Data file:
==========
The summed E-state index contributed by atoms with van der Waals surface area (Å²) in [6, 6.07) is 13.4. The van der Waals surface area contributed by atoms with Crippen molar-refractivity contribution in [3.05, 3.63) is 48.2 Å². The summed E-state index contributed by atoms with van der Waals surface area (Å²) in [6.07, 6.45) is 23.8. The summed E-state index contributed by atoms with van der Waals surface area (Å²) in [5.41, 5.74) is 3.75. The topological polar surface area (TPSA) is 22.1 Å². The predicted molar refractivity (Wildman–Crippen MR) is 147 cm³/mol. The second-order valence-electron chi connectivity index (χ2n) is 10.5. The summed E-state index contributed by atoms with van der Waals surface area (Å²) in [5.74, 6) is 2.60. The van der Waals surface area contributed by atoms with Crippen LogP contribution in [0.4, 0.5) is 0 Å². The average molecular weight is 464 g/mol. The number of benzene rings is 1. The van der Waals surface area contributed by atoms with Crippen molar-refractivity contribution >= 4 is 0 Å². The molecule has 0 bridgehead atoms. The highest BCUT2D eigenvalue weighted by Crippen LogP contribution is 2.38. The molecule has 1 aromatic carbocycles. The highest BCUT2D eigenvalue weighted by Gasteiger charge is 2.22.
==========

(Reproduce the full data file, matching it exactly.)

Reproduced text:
The summed E-state index contributed by atoms with van der Waals surface area (Å²) in [6, 6.07) is 13.4. The van der Waals surface area contributed by atoms with Crippen molar-refractivity contribution in [3.05, 3.63) is 48.2 Å². The summed E-state index contributed by atoms with van der Waals surface area (Å²) in [6.07, 6.45) is 23.8. The summed E-state index contributed by atoms with van der Waals surface area (Å²) in [5.41, 5.74) is 3.75. The topological polar surface area (TPSA) is 22.1 Å². The predicted molar refractivity (Wildman–Crippen MR) is 147 cm³/mol. The second-order valence-electron chi connectivity index (χ2n) is 10.5. The summed E-state index contributed by atoms with van der Waals surface area (Å²) in [5.74, 6) is 2.60. The van der Waals surface area contributed by atoms with Crippen LogP contribution in [0.4, 0.5) is 0 Å². The average molecular weight is 464 g/mol. The number of benzene rings is 1. The van der Waals surface area contributed by atoms with Crippen molar-refractivity contribution >= 4 is 0 Å². The molecule has 0 bridgehead atoms. The highest BCUT2D eigenvalue weighted by Crippen LogP contribution is 2.38. The molecule has 1 aromatic carbocycles. The highest BCUT2D eigenvalue weighted by Gasteiger charge is 2.22.